|System: DS||Review Rating Legend|
|Dev: Strategy First Inc. / Cypron Studios||1.0 - 1.9 = Avoid||4.0 - 4.4 = Great|
|Pub: Empire Interactive||2.0 - 2.4 = Poor||4.5 - 4.9 = Must Buy|
|Release: May 20, 2009||2.5 - 2.9 = Average||5.0 = The Best|
|Players: 1||3.0 - 3.4 = Fair|
|ESRB Rating: Teen||3.5 - 3.9 = Good|
Also, this is a faithful port, which faithful fans will like, but in terms of graphics the age really shows. Some of the games cutscenes look quite good, but during gameplay, the lack of visual updating is painfully obvious. The backgrounds, icons, and characters look downright awful, and nothing about the drab presentation enhances the experience at all. For those with opinions unencumbered by nostalgia, ugly is the only word that fits.
Of course, no game is without its merits, even after 15 years. The music still sounds suitably ominous, for example. Also, Jagged Alliance demands a lot of thought and a lot of strategizing, especially in battle but also in resource management. Its tricky to balance the need to be in cover with the need to have a clear shot at the enemies, and the more territory you capture, the more decisions you have to make about which sectors to attack next, and from which directions. Its also hard to hire the right mercenaries, and the right number of them, to build a powerful, balanced force without running out of money. Once you think youve mastered the games techniques, you can put that thought to the test by turning up the difficulty, which adds a lot of replayability.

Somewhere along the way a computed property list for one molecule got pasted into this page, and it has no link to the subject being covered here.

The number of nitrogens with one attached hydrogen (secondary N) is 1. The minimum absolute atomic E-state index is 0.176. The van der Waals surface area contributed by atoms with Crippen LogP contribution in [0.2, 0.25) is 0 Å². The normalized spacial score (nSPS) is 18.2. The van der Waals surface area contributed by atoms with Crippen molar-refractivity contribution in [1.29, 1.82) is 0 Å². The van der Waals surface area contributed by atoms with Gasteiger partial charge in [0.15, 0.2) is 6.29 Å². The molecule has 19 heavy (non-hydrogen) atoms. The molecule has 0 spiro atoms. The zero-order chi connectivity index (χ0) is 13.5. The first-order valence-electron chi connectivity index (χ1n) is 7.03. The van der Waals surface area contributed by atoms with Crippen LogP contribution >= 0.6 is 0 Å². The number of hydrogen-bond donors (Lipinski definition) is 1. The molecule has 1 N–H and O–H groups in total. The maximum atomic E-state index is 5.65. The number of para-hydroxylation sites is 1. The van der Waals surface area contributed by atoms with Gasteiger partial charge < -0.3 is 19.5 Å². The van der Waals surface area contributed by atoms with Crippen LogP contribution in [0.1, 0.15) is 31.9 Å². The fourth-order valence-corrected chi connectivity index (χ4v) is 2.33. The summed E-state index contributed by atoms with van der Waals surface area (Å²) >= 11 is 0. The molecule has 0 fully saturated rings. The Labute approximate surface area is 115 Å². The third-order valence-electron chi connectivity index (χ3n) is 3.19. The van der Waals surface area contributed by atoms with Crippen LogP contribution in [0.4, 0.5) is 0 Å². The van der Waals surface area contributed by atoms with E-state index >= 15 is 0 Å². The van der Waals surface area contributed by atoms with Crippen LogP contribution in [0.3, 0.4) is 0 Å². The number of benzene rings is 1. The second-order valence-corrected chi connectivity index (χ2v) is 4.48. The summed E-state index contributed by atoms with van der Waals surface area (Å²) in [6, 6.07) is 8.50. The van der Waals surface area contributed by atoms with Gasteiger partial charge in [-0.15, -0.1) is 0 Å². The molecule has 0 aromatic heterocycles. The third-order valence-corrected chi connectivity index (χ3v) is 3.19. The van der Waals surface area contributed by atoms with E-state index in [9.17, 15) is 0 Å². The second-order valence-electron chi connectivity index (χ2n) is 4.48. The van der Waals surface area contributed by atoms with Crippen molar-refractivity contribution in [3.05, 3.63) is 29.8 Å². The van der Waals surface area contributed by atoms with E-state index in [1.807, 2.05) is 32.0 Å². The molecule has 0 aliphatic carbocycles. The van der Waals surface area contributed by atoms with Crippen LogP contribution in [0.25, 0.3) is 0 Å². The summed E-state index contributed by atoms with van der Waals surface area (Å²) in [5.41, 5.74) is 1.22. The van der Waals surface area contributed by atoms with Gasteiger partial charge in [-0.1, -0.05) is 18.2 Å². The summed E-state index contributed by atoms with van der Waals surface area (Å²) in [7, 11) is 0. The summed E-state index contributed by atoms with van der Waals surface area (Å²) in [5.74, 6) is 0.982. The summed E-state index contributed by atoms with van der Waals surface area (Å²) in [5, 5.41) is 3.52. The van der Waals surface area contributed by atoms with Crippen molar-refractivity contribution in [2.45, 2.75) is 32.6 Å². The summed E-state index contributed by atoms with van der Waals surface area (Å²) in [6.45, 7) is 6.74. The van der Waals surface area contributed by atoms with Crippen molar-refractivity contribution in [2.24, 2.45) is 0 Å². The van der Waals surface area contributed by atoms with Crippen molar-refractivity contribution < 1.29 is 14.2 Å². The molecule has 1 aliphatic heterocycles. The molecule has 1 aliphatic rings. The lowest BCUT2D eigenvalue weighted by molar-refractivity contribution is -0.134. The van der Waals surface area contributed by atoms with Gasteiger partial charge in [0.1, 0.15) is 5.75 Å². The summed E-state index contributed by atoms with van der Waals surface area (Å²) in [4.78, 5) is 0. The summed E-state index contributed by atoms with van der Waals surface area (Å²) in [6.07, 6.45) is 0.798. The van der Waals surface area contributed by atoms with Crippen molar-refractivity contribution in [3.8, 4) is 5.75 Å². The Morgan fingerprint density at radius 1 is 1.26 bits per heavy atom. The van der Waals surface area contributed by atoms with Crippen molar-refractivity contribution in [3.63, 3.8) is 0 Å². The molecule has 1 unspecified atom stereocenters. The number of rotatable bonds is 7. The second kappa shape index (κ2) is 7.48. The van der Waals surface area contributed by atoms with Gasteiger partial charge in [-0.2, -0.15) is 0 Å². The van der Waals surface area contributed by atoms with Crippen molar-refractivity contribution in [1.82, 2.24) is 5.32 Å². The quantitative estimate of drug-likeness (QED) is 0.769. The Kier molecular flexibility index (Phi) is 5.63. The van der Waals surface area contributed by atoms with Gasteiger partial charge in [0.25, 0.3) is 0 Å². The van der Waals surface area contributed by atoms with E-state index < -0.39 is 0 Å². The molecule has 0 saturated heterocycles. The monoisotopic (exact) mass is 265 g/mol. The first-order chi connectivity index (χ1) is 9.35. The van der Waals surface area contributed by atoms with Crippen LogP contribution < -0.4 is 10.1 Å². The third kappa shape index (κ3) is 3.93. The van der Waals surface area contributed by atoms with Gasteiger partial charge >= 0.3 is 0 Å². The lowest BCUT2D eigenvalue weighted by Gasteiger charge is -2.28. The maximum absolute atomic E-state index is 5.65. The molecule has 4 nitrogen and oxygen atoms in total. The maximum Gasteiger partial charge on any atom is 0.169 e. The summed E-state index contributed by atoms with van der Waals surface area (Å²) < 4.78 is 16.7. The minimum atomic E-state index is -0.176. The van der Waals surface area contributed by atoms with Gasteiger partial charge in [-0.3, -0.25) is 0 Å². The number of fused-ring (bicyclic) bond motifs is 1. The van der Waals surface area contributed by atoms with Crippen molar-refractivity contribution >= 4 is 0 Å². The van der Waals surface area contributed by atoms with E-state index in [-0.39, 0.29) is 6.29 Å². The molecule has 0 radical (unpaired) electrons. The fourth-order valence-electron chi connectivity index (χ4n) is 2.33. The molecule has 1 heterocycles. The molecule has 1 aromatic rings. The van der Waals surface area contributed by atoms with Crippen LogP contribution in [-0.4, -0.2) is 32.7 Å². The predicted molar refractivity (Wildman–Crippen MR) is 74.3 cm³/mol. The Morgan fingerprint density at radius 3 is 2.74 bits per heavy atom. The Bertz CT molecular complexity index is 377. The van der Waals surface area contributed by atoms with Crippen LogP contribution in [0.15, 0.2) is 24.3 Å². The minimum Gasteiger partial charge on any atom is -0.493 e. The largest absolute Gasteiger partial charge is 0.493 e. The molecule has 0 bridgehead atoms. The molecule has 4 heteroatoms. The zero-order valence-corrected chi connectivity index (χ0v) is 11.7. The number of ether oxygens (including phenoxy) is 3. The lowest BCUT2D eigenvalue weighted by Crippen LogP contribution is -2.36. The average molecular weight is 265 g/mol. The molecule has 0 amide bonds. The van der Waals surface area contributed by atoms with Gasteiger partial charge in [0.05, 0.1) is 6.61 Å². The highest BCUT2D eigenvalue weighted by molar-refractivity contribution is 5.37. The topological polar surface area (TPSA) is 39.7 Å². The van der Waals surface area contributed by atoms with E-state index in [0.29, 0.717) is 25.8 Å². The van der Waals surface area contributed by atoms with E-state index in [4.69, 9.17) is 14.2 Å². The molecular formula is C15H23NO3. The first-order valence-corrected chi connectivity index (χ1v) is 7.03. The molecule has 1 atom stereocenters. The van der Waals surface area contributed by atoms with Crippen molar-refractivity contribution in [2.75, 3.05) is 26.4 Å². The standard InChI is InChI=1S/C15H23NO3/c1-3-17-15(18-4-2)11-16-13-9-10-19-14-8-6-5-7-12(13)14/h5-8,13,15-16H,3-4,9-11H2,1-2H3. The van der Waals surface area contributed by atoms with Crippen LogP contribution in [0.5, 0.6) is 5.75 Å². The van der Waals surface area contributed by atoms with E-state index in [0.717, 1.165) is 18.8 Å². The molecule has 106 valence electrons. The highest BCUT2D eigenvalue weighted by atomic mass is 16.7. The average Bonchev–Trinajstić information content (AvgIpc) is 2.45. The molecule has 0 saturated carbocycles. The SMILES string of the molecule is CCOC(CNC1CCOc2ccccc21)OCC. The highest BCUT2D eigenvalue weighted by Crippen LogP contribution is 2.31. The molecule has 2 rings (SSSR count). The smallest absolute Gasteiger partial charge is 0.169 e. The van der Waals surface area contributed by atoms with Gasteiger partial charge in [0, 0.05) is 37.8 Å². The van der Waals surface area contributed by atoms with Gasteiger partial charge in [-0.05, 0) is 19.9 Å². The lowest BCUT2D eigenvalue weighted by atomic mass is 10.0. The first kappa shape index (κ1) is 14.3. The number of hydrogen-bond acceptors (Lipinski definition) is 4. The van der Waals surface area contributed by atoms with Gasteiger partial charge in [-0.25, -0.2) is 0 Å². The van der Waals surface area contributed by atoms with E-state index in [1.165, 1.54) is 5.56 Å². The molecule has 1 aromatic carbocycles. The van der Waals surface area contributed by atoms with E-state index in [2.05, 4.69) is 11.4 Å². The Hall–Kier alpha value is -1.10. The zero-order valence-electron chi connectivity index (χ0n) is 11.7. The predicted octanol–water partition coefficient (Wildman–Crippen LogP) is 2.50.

In addition, Jagged Alliance still boasts a great cast of mercenaries, most of whom dont become available until youve established either a reputation or a revenue stream. Each of the fighters has a unique voice, skill set, and personality, and they even interact with each other in specific ways, forming friendships and the like. Jagged Alliance demands not only strategy, then, but a feel for human relationships. Even in 2009, few games manage to capture this aspect of life. Jagged Alliance is also one of the few RPG or strategy titles without a sci-fi or fantasy setting; sure, the plot isnt exactly based on a true story, but compared to the tales told in most similar games, this is gritty realism.
In 1994, Jagged Alliance represented a genuine accomplishment, a blending of the RPG and strategy genres that a lot of gamers took to. Five years later, its sequel earned a lot of respect as well. After all this time, its clear what players saw in the game, but for newcomers, its hard to experience the same sense of wonder, and even harder to invest the same level of commitment. The overwhelming majority of DS owners should skip this one, therefore, and those whod like to give it a try should download the PC version (or the sequel) rather than investing in a cartridge.
CCC Freelance Writer